Susan Meiselas’s seminal work presents a nuanced view on the dynamics of America’s traveling ‘girl shows’ in the early 1970s
"The camera is an excuse to be someplace you otherwise don't belong. It gives me both a point of connection and a point of separation"
- Susan Meiselas
Susan Meiselas received her B.A. from Sarah Lawrence College and her M.A. in visual education from Harvard University. Her first major photographic essay focused on the lives of women doing striptease at New England country fairs. She photographed the carnivals during three consecutive summers while teaching photography in the New York public schools. Carnival Strippers was published by Farrar, Straus & Giroux in 1976. A selection was installed at the Whitney Museum of Art in June 2000. The original book was revised and reprinted by the Whitney Museum and Steidl Verlag in 2003.
Meiselas joined Magnum Photos in 1976 and has worked as a freelance photographer since then. She is best known for her coverage of the insurrection in Nicaragua and her documentation of human rights issues in Latin America, which were published widely throughout the world. In 1981, Pantheon published her second monograph, Nicaragua: June 1978 – July 1979 which was reprinted by Aperture, fall 2008.
Meiselas served as an editor and contributor to the book El Salvador: The Work of Thirty Photographers (Writers & Readers, 1983) and edited Chile from within (W.W. Norton, 1991) featuring work by photographers living under the Pinochet regime. She has co-directed two films: Living at Risk: The Story of a Nicaraguan Family (1986) and Pictures from a Revolution (1991) with Richard P. Rogers and Alfred Guzzetti. In 1997, she completed a six-year project curating a 100-year photographic history of Kurdistan, and integrating her own work into the book entitled Kurdistan: In the Shadow of History (Random House, 1997; reprinted by the University of Chicago Press, 2008). Meiselas then created the website, www.akaKURDISTAN.com, an online archive of collective memory; as well as an exhibition that launched at the Menil Collection in Houston, and traveled for eight years to several venues in the United States and Europe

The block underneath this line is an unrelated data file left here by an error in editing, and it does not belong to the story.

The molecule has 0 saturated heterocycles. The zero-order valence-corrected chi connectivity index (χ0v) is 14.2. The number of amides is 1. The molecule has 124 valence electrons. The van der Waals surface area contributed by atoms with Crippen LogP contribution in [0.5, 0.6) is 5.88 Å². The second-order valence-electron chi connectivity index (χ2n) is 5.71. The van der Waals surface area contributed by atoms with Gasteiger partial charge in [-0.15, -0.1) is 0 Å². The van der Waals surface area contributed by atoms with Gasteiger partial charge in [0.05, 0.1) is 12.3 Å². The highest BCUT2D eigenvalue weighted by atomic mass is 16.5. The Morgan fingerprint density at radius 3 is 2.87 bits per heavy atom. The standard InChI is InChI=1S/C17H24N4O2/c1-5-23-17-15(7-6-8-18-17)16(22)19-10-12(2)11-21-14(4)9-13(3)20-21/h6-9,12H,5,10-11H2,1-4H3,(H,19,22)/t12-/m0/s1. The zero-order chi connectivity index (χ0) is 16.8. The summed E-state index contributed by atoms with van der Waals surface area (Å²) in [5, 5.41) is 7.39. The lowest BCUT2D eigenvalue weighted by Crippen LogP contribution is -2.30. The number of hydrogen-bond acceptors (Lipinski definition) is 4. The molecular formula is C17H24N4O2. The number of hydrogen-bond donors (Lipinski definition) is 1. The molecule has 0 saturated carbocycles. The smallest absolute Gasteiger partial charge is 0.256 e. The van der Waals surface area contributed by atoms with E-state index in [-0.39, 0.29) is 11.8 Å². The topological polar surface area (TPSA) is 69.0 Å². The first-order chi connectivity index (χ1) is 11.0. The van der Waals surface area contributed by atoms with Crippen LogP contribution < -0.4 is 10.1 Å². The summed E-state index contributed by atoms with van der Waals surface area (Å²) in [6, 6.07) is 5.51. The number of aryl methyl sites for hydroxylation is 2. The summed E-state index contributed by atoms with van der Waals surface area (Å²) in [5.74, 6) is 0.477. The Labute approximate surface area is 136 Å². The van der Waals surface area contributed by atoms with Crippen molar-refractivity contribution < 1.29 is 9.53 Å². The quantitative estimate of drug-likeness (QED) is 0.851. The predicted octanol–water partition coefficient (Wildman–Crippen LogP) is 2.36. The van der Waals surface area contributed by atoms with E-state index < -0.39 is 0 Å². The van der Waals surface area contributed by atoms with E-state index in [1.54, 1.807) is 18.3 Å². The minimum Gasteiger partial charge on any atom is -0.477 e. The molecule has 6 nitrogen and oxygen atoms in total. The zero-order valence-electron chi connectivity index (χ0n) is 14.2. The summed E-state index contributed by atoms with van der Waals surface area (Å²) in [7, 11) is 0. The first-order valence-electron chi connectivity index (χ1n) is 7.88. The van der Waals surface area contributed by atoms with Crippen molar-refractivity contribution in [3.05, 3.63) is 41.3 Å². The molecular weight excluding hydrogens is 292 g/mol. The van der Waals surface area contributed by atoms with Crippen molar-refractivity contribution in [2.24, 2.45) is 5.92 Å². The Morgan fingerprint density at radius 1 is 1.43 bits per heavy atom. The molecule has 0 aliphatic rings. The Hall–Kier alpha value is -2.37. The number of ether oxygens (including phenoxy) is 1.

Her 2001 monograph, Pandora’s Box (Magnum Editions/Trebruk) which explores a New York S & M club, has been exhibited both at home and abroad. In 2003, Encounters with the Dani was featured as an installation in the International Center of Photography’s Triennial Strangers and co-published by ICP/Steidl Verlag. The book explores a 60-year history of outsiders’ discovery and interactions with the Dani, an indigenous people of the highlands of Papua in Indonesia.
Meiselas has had one-woman exhibitions in Paris, Madrid, Amsterdam, London, Los Angeles, Chicago and New York. Her work is included in American and international collections. Honorary awards of recognition include: the Robert Capa Gold Medal for “outstanding courage and reporting” by the Overseas Press Club for her work in Nicaragua (1979); the Leica Award for Excellence (1982); the Engelhard Award from the Institute of Contemporary Art (1985); the Maria Moors Cabot Prize from Columbia University for her coverage of Latin America (1994); the Hasselblad Foundation Photography prize (1994) and most recently, the Cornell Capa Infinity Award (2005). In 1992, she was named a MacArthur Fellow.